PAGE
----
Aires, Emece, 1951. 263 pp. 

Light in August 
Luz de Agosto, tr. by Pedro Lecuona. Buenos Aires, Sur, 1942. 
434 pp. Also Buenos Aires, Goyanarte, 1957, 353 pp. 

Mosquitoes 
Mosquitos, tr. by Jeronimo Cordoba. Buenos Aires, Siglo Veinte, 
1956. 318 pp. 

Requiem for a Nun 
Requiem para una mujer, tr. by Jorge Zalamea. Buenos Aires, 
Emece, 1952. 225 pp. 

Sanctuary 
Santuario, tr. by Lino Novas Calvo. Buenos Aires, Espasa-Calpe, 
1945. 217 pp. With a preface by Antonio Marichalar. 

Sartoris 
Sartoris, tr. by Francisco Gurza. Buenos Aires, Schapire, 1953. 340 
pp. 

129 



Soldiers' Pay 
La paga de los soldados, tr. by Francisco Gurza. Buenos Aires,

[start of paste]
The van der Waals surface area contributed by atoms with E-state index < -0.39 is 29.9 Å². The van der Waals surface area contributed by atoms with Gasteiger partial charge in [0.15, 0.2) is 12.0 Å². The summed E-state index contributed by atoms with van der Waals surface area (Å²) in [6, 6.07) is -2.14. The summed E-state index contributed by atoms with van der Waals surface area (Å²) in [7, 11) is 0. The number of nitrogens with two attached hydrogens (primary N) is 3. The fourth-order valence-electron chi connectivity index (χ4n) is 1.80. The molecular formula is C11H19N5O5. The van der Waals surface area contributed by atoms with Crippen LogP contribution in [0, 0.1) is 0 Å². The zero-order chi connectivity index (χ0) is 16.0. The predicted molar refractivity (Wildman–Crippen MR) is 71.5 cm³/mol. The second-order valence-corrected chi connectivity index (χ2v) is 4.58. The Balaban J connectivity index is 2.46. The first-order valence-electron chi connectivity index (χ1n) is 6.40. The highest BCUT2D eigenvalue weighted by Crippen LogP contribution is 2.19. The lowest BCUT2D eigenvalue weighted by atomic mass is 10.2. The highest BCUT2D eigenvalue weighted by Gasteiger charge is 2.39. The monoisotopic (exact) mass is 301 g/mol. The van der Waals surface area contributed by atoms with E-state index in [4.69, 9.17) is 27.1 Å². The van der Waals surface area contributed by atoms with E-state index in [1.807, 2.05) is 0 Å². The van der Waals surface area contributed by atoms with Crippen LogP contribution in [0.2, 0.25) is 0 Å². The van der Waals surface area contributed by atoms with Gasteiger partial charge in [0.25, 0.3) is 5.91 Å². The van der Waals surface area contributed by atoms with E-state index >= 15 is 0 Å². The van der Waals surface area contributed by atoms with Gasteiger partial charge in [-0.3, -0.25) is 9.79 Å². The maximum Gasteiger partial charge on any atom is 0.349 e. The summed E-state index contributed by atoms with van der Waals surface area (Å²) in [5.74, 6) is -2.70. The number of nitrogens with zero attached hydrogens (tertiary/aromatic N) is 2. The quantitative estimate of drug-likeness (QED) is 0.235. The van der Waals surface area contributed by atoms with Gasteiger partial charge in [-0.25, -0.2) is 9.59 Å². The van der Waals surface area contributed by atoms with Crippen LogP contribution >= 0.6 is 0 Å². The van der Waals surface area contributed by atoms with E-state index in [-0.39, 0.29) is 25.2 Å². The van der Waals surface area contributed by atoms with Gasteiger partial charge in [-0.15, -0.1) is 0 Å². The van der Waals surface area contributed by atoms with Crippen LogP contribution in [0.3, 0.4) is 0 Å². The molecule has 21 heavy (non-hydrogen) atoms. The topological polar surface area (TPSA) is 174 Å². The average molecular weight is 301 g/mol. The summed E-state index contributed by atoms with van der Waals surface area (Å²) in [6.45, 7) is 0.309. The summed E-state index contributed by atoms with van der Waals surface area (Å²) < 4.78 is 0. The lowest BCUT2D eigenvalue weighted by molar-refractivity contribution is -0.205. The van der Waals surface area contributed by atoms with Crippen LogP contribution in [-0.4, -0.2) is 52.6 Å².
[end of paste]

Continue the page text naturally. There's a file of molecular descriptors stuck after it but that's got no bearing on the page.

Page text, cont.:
Schapire, 1953. 323 pp. 

The Sound and the Fury 
El sonido y la furia, tr. by Floreal Mazia. Buenos Aires, Futuro, 
1947. 230 pp. 

These 13 
Victoria y otros relatos, tr. by Jose Blaya Lozano. Buenos Aires, 
Corinto, 1944. 316 pp. Contains twelve of the thirteen stories, 
omitting "Carcassonne." 
Estos trece, tr. by Aurora Bernardez. Buenos Aires, Losada, 1956. 
265 pp. 

The Wild Palms 
Las palmeras salvajes, tr. by Jorge Luis Borges. Buenos Aires, 
Sudamericana, 1940. 365 pp. 

BELGIUM 

Intruder in the Dust 
Ongenode gast, tr. into Dutch by Apie Prins. Amsterdam and 
Antwerp, Wereld-Bibliotheek, 1951. 237 pp. (Published simul- 
taneously in Belgium and Holland.) 

BRAZIL 

A Fable 
Uma fdbula, tr. by Olivia Krahenbuhl. Sao Paulo and Rio de 
Janeiro, Merito, 1956. 410 pp. With a preface by the translator. 

Light in August 
Luz de Agosto, tr. by Berenice Xavier. Rio de Janeiro, Porto 
Alegre, Globo, 1948. 348 pp. 

Requiem for a Nun 
Oracao para uma negra, tr. by Guilherme Figueiredo. Rio de